Billy Graham Preaches to the Choir

February 10, 2005 by

screen shot of 'Watch Billy Graham' online adI’ve been seeing Billy Graham’s face on some of the web sites I regularly visit: and Both are Christian sites and both are carrying ads for a Billy Graham TV special.

Let me get this straight: They’re doing a TV special to present the gospel (what else does Billy do?), so they advertise on sites with primarily Christian audiences? And there’s no ‘invite a friend’ spin to the ads, it’s just ‘watch Billy’. Seems like the BGEA is off the mark this time.

Usually they’re right on the money: Earlier this year I saw ads on the homepage of hyping a TV special featuring Franklin Graham. At last year’s L.A. crusade the organization spent $1.4 million on advertising, most of it in non-English media and they backed it up with 12,000 volunteers trained in 19 foreign languages, along with 17,000 translation radios for the event itself. A few years ago ads for appeared on spiritual-related sites, all pointing to the organization’s online spiritual help section (Full Disclosure: I worked for the BGEA from 2001-2003).

The lesson? Spend advertising dollars actually reaching your target audience. If you want non-Christians to come to your church, don’t advertise in the local Christian paper, advertise in the alternative weeklies. Otherwise you’re just preaching to the choir.

Update (Feb. 15, 2005): The inside scoop on this story is that thanks to sweeps month the BGEA was unable to buy time slots on any national networks, so they went with several Christian cable and satellite networks. Since Billy Graham would be appearing on Christian TV, they decided to advertise on Christian sites with more of an awareness campaign (though I can’t help but wonder how much awareness Billy Graham needs). More than awareness, it seems the BGEA should be mobilizing people with the ‘invite a friend’ angle they’re usually so good at. Watching with a non-Christian friend may be the obvious next step for a Christian, but you can’t spend advertising dollars hoping people will make that mental step. The lesson still stands: spend your advertising dollars reaching your target audience with your target message.

Post By:

Kevin D. Hendricks

When Kevin isn't busy as the editor of Church Marketing Sucks, he runs his own writing and editing company, Monkey Outta Nowhere. Kevin has been blogging since 1998, runs the hyperlocal site West St. Paul Reader, and has published several books, including 137 Books in One Year: How to Fall in Love With Reading, The Stephanies and all of our church communication books.
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5 Responses to “Billy Graham Preaches to the Choir”

  • mikeyUneek
    February 11, 2005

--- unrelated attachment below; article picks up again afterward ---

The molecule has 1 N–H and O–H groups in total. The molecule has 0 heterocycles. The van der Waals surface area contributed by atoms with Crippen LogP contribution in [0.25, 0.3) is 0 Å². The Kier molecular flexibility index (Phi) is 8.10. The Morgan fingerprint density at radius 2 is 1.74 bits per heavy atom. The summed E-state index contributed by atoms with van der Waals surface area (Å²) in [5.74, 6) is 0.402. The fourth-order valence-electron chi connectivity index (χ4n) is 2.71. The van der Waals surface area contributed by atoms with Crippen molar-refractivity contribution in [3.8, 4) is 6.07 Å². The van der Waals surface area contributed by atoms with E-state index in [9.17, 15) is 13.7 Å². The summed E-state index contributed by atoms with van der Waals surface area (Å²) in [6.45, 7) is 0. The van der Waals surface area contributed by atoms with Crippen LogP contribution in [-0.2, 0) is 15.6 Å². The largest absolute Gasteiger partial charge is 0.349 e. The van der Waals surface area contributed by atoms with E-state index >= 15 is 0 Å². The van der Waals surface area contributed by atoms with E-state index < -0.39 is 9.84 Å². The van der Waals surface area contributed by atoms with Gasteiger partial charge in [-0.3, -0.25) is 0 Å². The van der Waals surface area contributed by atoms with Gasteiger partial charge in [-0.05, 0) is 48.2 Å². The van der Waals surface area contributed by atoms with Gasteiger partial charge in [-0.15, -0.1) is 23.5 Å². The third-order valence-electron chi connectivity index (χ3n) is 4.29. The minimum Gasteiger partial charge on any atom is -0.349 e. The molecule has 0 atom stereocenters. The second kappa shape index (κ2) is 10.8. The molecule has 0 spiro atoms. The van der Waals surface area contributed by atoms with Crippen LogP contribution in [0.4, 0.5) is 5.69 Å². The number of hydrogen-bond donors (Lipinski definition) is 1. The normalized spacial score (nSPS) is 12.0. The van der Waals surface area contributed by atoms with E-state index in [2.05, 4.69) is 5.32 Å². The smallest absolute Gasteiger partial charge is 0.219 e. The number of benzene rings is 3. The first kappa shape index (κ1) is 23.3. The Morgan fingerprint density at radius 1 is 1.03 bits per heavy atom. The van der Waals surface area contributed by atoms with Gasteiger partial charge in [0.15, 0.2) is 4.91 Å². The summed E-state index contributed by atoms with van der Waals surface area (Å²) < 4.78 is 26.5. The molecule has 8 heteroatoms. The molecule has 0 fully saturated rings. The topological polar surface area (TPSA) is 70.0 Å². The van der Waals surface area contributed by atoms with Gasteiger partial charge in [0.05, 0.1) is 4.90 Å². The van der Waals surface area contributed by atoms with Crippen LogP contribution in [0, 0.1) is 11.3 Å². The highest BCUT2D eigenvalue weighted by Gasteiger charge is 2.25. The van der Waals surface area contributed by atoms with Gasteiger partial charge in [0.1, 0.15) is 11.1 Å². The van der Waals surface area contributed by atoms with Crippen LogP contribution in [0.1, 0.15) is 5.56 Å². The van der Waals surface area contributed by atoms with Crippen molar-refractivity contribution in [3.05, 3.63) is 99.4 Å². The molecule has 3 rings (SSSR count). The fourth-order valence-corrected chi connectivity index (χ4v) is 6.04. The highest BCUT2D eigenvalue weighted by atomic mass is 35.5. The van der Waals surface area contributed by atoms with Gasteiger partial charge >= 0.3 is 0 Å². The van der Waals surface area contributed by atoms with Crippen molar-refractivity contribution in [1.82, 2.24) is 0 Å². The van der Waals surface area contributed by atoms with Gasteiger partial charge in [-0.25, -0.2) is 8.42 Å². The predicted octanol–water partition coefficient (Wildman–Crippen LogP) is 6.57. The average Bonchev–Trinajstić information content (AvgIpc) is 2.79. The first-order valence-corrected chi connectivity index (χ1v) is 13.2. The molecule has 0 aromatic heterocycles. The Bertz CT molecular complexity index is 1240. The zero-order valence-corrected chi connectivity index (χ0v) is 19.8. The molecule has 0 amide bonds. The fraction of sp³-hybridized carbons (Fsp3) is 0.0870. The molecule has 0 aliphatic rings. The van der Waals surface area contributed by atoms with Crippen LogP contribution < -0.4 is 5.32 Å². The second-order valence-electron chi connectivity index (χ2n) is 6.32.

>begin rant

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  • James VanDyke
    February 11, 2005

    I’d like to give the BGEA the benefit of the doubt and say that they were going for awareness marketing. If I was defending them, which it appears I’m doing for the moment, I’d say that their logic goes somewhat along the lines of: 1) tell Christians about the show 2)Hope that if Christians, who are likely to be interested in Billy Graham, know about the specials they will tell others.
    I imagine word of mouth is pretty important for them and that it’s cheaper to start the buzz within the Christian community.

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  • kevin
    February 13, 2005

    James, I completely agree. My comments were based on observations–I certainly don’t know the inside story. After talking to a BGEA employee, I learned that they’re trying to do a TV special every month now, and February being sweeps month the only channels they could get on were the Christian cable and satellite networks. Thus the advertising on Christian web sites.
    Which is fine, except that they’re completely preaching to the choir. If they geared the ads towards the ‘watch with a friend’ message, then it’d be great. But they’re just encouraging Christians to watch and hoping they figure out the bring a friend step on their own. They really need to take that step for people and actually make it easier to invite friends (e-mail invites, etc–though the site does have a PDF flyer you can print, though it’s nothing amazing).

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  • Randy Dryburgh
    April 11, 2005

    Great blog!

    Even the choir has a checkbook, so why not preach to them?

    In lieu of a larger audience (thanks to sweeps), don’t stop talking to those who follow and support as its likely to produce *some* results.

    While I’m no BG fan, I have no doubt that BGEA knows their audience and knows how to get them to part with dollars.

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  • Church Advertising
    December 13, 2009

    I have found it interesting how churches seem to forget this one important thing. When we advertise our churches we tend to use christian words a lot. In other words people don’t understand when we say “God just wants to love you”.
    It would be better to remember what they do understand and speak in their terms.

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